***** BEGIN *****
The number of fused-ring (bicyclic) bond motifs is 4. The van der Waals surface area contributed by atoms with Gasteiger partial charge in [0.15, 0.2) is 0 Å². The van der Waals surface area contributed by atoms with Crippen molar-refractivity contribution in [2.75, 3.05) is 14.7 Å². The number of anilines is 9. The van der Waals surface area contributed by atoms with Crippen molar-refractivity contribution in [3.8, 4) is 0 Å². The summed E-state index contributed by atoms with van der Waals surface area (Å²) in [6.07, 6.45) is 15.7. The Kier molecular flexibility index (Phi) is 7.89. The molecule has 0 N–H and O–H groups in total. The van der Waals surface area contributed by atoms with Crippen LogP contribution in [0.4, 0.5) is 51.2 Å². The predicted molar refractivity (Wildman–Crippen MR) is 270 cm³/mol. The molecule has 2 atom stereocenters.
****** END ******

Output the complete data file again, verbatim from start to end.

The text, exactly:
The number of fused-ring (bicyclic) bond motifs is 4. The van der Waals surface area contributed by atoms with Gasteiger partial charge in [0.15, 0.2) is 0 Å². The van der Waals surface area contributed by atoms with Crippen molar-refractivity contribution in [2.75, 3.05) is 14.7 Å². The number of anilines is 9. The van der Waals surface area contributed by atoms with Crippen molar-refractivity contribution in [3.8, 4) is 0 Å². The summed E-state index contributed by atoms with van der Waals surface area (Å²) in [6.07, 6.45) is 15.7. The Kier molecular flexibility index (Phi) is 7.89. The molecule has 0 N–H and O–H groups in total. The van der Waals surface area contributed by atoms with Crippen LogP contribution in [0.4, 0.5) is 51.2 Å². The predicted molar refractivity (Wildman–Crippen MR) is 270 cm³/mol. The molecule has 2 atom stereocenters.